Thank God for libraries.
I think libraries are wonders you periodically rediscover, like chocolate mints and root beer floats. In my case, the rediscovery of the library came after it was extensively remodeled. It was closed down for over a year and rebuilt with a new expanded top and bottom floor. Completely new decor, more Internet access, and just generally bigger and better--more shelves, more chairs, more videos and DVDs, and most importantly, more books.
It's a busy place. This is partly because of the fact that we have three colleges in my town--a community college, Prescott College (a hideously expensive, liberal-arts, environmentally-oriented institution) and Embry-Riddle Aeronautical University. But I think there is generally tremendous support for the library throughout the community, as evidenced by the ongoing Friends of the Library book sale. (It's funny--most of the people I know who buy ten- and twenty-five cent books at the book sale take them home, read them, and donate them right back to the library. I know I do. That's the only knock I have against the new library--the space for the book sale is greatly limited, as opposed to the space it was renting while the building was being remodeled.) The two times I have been there since it reopened, once during the week and once on Saturday, it was pretty full. Of course, there are so many more places to sit now, and the building is nowhere near as claustrophobic as it used to be.
Ah, to spend an entire afternoon zoned out in a book. There's nothing better.
(WARNING: Spoilers follow)
One book I just checked out I've seen recommended by other people: World War Z: An Oral History of the Zombie War
, by Max Brooks. This book is written much in the style of Whitley Strieber and James Kunetka's Warday
, which I also own (and picked up at the book sale for fifty cents, heh heh). It's a fiction account wrapped up in non-fiction packaging. There is no "plot," in the conventional sense, and no protagonist; it's a "journalist's account" of what happened. In Brooks' capable hands, though, this makes for a gripping read, despite the cast of thousands and the necessity for many different voices. Of course, we are talking about zombies here, and for the literary-oriented, I'm sure the suspension of disbelief would be too heavy to manage. The prose is not heavy with imagery and metaphors; it is simple and straightforward, befitting its deceit and its subject.
There is one point, though, where he falters, and he does so rather badly (since this suspension of disbelief is more fragile than most, it takes less to deflate it). This is on pages 216-227 of the hardback edition, and unless you're really up for a preposterous joke, you can skip right over them. The character here is a blind veteran of Hiroshima who nevertheless manages not only to survive in a national park, living in a cave and foraging, but also kills countless zombies into the bargain!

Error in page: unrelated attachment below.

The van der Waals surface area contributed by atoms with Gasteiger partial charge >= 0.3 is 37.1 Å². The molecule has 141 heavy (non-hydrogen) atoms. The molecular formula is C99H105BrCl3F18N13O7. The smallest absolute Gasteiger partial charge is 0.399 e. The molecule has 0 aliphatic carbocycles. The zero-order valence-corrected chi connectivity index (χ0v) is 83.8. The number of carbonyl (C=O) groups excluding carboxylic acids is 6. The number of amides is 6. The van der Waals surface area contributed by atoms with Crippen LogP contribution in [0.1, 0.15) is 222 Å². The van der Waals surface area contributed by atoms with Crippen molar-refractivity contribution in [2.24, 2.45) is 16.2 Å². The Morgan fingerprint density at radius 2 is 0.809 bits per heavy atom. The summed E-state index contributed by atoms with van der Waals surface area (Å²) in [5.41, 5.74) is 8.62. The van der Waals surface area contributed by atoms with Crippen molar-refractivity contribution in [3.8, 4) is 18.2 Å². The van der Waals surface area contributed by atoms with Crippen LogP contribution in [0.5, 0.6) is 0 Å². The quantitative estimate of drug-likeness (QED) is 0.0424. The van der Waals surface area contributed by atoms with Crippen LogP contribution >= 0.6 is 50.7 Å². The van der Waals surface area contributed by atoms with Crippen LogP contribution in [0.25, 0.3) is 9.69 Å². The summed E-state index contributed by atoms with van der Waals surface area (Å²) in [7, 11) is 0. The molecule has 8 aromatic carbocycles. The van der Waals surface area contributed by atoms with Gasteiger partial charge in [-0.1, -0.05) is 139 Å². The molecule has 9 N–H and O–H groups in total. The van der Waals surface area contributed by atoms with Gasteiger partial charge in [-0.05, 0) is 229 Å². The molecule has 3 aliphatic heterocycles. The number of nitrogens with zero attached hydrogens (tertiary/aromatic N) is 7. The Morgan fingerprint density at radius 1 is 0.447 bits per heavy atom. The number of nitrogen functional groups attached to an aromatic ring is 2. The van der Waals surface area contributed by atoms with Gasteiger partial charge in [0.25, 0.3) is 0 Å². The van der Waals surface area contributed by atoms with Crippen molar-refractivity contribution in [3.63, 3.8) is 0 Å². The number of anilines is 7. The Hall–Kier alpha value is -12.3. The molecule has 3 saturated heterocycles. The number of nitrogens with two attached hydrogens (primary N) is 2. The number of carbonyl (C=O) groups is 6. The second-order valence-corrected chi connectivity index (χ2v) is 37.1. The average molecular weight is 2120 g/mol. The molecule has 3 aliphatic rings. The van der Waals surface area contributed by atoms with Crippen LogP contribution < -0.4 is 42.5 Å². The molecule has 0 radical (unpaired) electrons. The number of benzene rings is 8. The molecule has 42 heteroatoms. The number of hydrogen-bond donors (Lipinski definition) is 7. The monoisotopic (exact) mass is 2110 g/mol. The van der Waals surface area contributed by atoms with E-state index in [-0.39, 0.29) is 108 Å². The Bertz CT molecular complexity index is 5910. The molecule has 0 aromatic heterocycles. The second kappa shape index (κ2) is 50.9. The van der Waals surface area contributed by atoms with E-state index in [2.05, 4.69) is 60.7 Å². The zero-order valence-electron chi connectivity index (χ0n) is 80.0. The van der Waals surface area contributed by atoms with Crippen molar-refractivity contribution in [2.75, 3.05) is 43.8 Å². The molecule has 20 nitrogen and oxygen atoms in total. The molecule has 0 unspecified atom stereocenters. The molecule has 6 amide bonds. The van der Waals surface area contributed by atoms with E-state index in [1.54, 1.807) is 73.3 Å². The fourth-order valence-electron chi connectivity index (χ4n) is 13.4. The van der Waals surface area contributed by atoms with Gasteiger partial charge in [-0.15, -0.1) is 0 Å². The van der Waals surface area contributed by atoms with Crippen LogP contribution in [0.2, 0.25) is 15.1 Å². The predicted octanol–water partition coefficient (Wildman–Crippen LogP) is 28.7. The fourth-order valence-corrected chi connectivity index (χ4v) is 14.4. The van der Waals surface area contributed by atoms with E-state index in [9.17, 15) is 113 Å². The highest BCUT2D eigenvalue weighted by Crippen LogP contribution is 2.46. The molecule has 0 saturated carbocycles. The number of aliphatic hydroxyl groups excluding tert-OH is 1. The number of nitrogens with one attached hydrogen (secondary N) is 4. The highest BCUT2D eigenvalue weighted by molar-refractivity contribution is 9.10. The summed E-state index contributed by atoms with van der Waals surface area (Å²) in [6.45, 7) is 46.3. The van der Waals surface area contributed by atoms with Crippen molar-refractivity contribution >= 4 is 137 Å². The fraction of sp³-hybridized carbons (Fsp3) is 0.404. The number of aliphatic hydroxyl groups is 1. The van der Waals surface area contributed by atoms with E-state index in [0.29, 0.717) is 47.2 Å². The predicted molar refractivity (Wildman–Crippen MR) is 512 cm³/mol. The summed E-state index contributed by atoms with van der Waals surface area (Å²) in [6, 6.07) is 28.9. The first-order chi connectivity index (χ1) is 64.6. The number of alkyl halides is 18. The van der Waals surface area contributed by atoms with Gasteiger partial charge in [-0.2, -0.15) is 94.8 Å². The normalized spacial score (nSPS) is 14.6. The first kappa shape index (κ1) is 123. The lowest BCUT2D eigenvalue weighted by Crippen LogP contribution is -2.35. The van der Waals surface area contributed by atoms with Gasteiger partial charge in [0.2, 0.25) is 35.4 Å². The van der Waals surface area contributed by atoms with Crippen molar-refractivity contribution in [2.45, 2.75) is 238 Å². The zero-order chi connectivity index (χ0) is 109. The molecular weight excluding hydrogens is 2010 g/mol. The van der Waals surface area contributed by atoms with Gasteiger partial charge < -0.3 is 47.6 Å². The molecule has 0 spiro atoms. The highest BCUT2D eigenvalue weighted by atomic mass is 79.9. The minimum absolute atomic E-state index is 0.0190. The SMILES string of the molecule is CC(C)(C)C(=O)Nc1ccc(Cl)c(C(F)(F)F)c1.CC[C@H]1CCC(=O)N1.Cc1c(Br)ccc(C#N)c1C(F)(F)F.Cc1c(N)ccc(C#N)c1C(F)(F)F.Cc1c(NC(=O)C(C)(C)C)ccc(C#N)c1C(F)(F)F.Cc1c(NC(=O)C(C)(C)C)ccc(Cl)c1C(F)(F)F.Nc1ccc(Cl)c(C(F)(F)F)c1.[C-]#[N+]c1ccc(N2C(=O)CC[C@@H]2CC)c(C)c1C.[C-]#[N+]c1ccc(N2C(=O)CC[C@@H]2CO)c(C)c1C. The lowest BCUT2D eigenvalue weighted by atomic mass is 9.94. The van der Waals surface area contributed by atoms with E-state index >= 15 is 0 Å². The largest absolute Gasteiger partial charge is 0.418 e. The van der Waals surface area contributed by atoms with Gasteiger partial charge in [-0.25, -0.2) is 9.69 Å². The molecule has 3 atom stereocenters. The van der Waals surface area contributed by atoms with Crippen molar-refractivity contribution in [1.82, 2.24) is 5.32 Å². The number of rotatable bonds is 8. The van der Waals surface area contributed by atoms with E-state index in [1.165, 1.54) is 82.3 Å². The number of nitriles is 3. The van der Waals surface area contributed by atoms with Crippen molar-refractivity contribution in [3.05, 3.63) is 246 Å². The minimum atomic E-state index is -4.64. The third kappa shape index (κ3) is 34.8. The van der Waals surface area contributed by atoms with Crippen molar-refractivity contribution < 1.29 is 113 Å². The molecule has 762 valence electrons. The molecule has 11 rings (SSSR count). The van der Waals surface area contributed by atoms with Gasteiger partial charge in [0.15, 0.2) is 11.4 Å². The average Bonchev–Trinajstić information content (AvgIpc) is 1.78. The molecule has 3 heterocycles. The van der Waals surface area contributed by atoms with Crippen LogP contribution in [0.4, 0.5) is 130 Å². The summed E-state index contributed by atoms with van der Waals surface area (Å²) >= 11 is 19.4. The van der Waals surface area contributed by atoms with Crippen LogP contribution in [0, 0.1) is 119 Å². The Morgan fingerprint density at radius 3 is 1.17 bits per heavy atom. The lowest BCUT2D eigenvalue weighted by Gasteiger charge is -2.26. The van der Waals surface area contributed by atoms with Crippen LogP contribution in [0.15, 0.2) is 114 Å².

Brooks does go into great detail as to how the old guy was able to do that, but that was a bit much for me to take. The book takes place in the near future: a time frame is never mentioned, but to my mind, it's between five and ten years out. Say 2010-2015. This makes Hiroshima 65-70 years in the past. The Japanese man's age when he was blinded by the atomic bomb is also never mentioned, but my impression is that he was a teenager. Say 15. So this means this 80- to 85-year-old man (and blind
, mind you) is running around dispatching zombies by the dozens. Granted, Brooks' zombies basically take after the George Romero pattern, which means they're not the brightest cards in the preternatural deck. They moan, so you can hear them coming, and Brooks does take pains to say the old guy's sense of smell and hearing is quite a bit sharper than a normal human's. Still...getting rid of "forty-one in as many minutes"?
COME ON NOW!!
Of course, this may just be the classic example of the "unreliable narrator." The old guy is scraping by in the national park while his country is overrun, and is pretending he did great things. Nevertheless, if I had been the book's editor, that entire sequence would have been stomped on and burned.
Actually, the more I think about it, given the situation Brooks postulates, it's a wonder the "war" was won at all. Two-thirds of the world's population (extrapolating from a stated number of 200 million zombies in the U.S., out of a population of 300 million) becomes the living dead, great fires blanket the globe resulting in a low-level nuclear winter, pollution and starvation are rampant, and the global infrastructure is pretty much dismantled. Brooks also states that the Saudis set fire to their oilfields...granted, that does leave the oilfields of Iraq, Iran, Venezuela, Russia, and smaller Persian Gulf countries like Dubai, but still. Where do they get the fuel and material to kill 4 billion zombies??
Oh, well. It's like a lot of movies...the holes in the plot are big enough to drive a tank through, but you don't notice them till after you're done. I still recommend the book, even with these reservations.